There’s a fascinating parallelism between the key departures and the key newcomers. So much of Pitt’s outlook will depend on how the two incoming transfers, Slovis and Mumpfield, can slot into the vacancies left by Pickett and Addison. Can they provide 80%, even 90%, of the departing production? If so, Pitt should be in the hunt for another ten win season. If not, 7 wins still looks like the floor, but we’re probably looking at a different Coastal champion.
Slovis started for parts of three seasons at USC but never reached the dizzying heights some predicted after his freshman season. He’s a good college quarterback. Can he take the next step, like Pickett did in his final year?
WR Konata Mumpfield
When Georgia Tech first got the transfer commitment of QB Zack Gibson from Akron, I was hopeful that Mumpfield was coming too, as a kind of package deal. Unfortunately for us, he chose what was probably a more stable option by transferring to Pittsburgh. His tape wowed me, and his numbers told the tale of a very impressive freshman campaign, putting up 61-751-8. He’s the second member of the receiving corps I expect to help fill in admirably for the loss of Addison.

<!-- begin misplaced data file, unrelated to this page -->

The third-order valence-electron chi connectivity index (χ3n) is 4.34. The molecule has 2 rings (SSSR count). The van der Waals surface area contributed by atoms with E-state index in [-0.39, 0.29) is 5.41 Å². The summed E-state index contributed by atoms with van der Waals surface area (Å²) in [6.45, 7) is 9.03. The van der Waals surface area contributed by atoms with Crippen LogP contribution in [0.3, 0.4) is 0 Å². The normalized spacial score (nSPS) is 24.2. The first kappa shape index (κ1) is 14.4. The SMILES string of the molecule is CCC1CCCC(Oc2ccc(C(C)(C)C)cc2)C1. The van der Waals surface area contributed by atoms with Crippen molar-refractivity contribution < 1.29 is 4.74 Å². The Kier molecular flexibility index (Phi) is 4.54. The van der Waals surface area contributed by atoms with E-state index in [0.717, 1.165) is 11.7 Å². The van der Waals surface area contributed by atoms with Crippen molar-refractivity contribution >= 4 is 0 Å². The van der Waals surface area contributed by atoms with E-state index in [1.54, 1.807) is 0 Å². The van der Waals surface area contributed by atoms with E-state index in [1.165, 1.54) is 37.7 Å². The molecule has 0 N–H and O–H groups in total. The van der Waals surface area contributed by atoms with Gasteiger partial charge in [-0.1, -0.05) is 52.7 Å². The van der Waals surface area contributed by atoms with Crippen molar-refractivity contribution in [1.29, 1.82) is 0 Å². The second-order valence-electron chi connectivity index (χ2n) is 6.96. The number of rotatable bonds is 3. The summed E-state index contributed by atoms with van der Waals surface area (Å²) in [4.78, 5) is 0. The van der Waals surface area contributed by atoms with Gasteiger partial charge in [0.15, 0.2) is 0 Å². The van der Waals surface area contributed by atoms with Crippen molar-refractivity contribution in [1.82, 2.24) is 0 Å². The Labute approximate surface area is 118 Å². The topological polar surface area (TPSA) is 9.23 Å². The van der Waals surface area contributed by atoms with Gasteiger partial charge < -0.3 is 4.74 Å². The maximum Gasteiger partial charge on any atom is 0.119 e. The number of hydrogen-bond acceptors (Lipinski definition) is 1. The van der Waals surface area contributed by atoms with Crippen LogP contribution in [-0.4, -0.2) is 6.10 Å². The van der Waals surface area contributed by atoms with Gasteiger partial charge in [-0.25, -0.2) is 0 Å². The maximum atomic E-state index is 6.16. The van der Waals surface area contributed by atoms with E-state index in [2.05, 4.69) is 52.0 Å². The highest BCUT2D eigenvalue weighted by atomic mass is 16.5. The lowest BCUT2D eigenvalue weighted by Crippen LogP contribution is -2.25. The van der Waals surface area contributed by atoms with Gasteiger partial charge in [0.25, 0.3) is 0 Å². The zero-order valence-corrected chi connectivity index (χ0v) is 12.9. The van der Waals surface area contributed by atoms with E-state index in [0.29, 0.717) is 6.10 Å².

The Binion Index projects Pittsburgh to win 8 games this fall, while SP+ is slightly higher at 8.7. Pat Narduzzi has done great job of finding roster reinforcements where the Panthers suffered the biggest losses from last year’s outstanding team. This squad should be in the hunt for the Coastal well into November, and the early non-conference offerings against West Virginia and Tennessee will go a long way in determining if they can make it onto the national radar as well.
When Georgia Tech squares off at Pittsburgh on the first weekend of October, TBI would make Pitt a 17 point favorite, which implies an 11% win probability for GT. It may be stunning for some readers to be reminded that GT has now lost 6 of 7 to Pittsburgh. That’s a frustrating reminder for GT fans and one small indicator of the change of fortunes for these two programs over the past half decade.
What do you see as the likeliest outcome for Pitt this season?